Forthcoming titles in 2019
Mental health in crisis. Dr Joel Vos, Dr Ron Robert, Dr James Davie. SAGE Swift.
The Economics of meaning in life: the rise and fall of the Capitalist Life Syndrome. Palgrave McMillan.
Meaning in life: an evidence-based handbook for practitioners (2018)
Divided in to three parts, Part 1 draws on empirical research to demonstrate the effectiveness of meaning-oriented practice. Part 2 draws on the work of therapists across a number of approaches to explore the basic skills to working with meaning in life, including how a practitioner can assess whether their client needs to address issues of meaning in life; practitioner responsiveness to client issues and structuring a session. Part 3 goes on to provide a 7 step guide to applying the skills to clinical practice, with the support of clinical examples. Case studies from a range of professions run throughout the book and Parts 1 and 2 include ‘implications for practice’ boxes that connect theory to practice.
Fifty pictures of living a meaningful: art, cartoons, reflections & exercises (2017)
How can people live a meaningful life? Most likely, you are already doing it. You do not need to make up an abstract theory and use obscure words like an academic in an ivory tower. Meaning is about you, for you, by you. Here and now, Look around you and you will see it. This book shows 50 pictures about where you could see meaning in life. This is the first art book ever published on meaning in life: one picture can say more than a library full of books. These 50 pictures are accompanied by brief explanations, questions and exercises for reflection. This book makes this often serious complex topic easy, visible and humorous. Be prepared for laughter and tears. This book is for individuals who are just curious to learn more about meaning, searchers for meaning, therapists, researchers, priests, philosophers, life coaches,…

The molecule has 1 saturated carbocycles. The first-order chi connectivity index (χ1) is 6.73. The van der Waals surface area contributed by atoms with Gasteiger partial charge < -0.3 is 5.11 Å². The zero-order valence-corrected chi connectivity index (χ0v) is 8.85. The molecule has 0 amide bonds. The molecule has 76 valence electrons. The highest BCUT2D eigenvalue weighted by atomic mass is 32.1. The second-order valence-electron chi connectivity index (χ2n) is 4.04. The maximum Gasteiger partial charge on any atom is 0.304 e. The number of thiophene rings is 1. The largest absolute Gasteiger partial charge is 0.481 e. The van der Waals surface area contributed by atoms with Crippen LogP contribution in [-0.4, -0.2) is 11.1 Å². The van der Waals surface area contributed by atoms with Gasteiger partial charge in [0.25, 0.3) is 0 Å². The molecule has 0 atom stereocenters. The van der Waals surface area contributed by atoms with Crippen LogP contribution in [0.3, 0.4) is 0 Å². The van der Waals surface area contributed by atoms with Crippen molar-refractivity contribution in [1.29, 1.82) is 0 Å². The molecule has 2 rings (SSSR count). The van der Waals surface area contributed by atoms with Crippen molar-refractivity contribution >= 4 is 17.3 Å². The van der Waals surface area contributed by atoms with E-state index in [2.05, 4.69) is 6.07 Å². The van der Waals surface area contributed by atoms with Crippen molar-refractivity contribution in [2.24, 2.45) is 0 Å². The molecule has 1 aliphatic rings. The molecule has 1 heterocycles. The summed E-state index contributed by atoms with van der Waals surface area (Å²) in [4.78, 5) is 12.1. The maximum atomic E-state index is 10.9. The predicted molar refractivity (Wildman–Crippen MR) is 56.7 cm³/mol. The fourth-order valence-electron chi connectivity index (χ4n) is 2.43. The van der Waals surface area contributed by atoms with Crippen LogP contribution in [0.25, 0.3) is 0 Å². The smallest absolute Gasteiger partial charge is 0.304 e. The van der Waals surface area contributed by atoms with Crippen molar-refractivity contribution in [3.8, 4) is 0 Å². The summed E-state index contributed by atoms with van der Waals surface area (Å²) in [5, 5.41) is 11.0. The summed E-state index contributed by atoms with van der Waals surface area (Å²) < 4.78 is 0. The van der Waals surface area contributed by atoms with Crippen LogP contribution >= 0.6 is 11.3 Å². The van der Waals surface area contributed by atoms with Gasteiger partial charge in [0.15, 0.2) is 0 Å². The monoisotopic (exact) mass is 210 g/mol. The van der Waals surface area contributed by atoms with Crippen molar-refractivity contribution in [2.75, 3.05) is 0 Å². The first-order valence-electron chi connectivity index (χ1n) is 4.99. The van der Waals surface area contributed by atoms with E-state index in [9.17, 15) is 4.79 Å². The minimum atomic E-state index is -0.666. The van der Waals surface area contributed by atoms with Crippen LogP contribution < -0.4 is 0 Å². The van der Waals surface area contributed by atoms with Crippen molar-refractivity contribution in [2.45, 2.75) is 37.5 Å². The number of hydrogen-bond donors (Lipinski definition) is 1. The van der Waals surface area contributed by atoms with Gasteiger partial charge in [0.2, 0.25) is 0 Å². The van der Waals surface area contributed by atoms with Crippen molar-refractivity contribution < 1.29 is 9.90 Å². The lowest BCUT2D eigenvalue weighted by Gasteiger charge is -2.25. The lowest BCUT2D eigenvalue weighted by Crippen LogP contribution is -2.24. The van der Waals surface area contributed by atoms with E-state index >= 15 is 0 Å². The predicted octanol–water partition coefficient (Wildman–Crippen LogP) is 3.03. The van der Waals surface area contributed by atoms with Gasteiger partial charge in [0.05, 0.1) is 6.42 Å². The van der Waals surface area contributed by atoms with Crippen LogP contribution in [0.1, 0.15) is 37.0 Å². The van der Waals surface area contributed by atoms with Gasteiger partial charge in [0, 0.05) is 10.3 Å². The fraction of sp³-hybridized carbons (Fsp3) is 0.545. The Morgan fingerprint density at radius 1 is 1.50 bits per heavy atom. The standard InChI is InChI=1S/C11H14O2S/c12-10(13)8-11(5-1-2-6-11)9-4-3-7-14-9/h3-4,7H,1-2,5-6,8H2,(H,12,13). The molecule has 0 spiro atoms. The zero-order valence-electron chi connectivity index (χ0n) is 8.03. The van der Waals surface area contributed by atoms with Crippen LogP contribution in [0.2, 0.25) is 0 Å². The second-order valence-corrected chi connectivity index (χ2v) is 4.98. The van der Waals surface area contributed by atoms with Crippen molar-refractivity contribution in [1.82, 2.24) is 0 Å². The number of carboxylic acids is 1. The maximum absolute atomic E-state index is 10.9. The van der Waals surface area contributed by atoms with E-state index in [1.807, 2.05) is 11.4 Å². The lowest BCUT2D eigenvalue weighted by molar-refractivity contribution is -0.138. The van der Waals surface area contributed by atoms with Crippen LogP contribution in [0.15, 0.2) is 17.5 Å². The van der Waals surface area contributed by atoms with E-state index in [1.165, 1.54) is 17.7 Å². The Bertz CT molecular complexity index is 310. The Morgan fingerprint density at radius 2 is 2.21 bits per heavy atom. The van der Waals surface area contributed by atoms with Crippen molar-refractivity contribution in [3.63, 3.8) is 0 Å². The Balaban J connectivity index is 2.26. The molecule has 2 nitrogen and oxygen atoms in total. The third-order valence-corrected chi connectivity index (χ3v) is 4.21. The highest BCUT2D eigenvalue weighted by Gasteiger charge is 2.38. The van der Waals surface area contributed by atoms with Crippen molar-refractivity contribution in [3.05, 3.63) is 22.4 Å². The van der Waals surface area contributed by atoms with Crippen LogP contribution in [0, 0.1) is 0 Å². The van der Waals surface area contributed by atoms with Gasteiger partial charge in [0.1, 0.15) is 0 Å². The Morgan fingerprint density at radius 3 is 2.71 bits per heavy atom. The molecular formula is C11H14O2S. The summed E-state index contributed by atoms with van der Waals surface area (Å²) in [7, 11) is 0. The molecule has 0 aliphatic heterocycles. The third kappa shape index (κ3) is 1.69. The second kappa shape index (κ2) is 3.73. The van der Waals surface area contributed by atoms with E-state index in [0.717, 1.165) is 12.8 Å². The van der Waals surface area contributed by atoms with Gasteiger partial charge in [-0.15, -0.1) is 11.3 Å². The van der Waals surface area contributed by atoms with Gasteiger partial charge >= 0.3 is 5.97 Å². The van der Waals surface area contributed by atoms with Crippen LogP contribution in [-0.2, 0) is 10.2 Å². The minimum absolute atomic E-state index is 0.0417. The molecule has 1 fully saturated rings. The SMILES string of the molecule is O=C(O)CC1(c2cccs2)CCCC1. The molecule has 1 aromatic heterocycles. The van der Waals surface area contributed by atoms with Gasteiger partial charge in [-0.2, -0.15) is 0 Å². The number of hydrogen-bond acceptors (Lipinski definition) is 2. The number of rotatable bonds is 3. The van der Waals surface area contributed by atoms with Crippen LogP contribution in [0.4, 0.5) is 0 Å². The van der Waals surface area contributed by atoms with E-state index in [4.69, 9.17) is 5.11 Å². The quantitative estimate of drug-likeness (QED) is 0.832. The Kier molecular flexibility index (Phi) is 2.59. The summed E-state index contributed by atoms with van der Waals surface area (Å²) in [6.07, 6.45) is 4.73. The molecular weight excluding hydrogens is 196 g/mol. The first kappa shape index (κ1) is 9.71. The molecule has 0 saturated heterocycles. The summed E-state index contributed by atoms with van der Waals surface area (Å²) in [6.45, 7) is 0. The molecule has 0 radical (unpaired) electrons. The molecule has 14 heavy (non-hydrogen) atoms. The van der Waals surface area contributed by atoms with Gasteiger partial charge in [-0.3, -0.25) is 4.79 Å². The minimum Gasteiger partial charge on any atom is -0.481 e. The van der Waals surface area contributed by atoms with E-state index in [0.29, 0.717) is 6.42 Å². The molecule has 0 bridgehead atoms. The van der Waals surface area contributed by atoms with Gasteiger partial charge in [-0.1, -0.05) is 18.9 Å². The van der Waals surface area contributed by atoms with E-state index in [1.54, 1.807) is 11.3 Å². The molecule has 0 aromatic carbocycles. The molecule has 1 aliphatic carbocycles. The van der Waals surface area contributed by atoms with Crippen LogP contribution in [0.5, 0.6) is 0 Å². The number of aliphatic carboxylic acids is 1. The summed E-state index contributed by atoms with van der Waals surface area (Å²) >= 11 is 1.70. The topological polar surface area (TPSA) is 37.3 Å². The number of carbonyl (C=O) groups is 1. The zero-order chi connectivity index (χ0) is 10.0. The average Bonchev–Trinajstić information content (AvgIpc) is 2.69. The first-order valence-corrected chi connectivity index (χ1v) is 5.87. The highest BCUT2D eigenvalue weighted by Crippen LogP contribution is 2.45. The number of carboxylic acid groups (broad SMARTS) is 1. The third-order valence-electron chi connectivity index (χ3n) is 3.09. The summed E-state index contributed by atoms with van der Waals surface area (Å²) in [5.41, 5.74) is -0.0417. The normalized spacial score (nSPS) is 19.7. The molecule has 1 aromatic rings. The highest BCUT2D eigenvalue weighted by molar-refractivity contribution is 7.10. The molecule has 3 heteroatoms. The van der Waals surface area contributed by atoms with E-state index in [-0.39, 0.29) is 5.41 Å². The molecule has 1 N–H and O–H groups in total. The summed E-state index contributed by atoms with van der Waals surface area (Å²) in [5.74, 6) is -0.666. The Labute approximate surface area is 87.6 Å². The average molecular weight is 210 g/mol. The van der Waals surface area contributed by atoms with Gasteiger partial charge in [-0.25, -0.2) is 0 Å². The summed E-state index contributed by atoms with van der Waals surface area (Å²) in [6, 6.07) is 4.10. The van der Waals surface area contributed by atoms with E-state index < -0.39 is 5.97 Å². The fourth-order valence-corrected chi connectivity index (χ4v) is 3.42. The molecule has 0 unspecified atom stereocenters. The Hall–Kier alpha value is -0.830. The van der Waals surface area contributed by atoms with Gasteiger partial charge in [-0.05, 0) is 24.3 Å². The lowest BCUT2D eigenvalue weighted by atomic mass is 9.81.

Available via Amazon.co.uk (paperback version recommended)
Opening the psychological black box in genetic counselling (2011)
Women from families in which many individuals have developed breast and/or ovarian cancer may request for DNA-testing. A DNA-test result may disclose their own risks to develop cancer (again), their relatives’ risks and subsequent options for medical surveillance. This thesis describes several multicenter studies in the Netherlands about the psychological and medical impact of DNA-testing on the lives of these women and their relatives. Despite their accurate understanding of the global meaning of DNA-test result, many participants interpreted the result differently from what the genetic-counselor had actually communicated. Like in a children’s whisper game, their relatives also misinterpreted the information communicated by the first messenger. The messengers’ misinterpretation was not only related to their inaccurate thoughts about heredity and cancer in general, but also to their feelings, and especially to their unfulfilled need for certainty, sense of self and unresolved existential issues. The presence of misinterpretations predicted the extent of the counselees’ distress and the medical decisions after DNA-test result disclosure. The study results are described in their historical and theoretical context, followed by practical clinical suggestions for genetic-counselors and psychologists. For instance, we suggest that genetic-counselor try to avoid the communication of ambiguous DNA-test results that do not have medical consequences.
Printed copy of £7.50 excl. shipping costs can be requested from the author
Free copy via https://openaccess.leidenuniv.nl/handle/1887/17748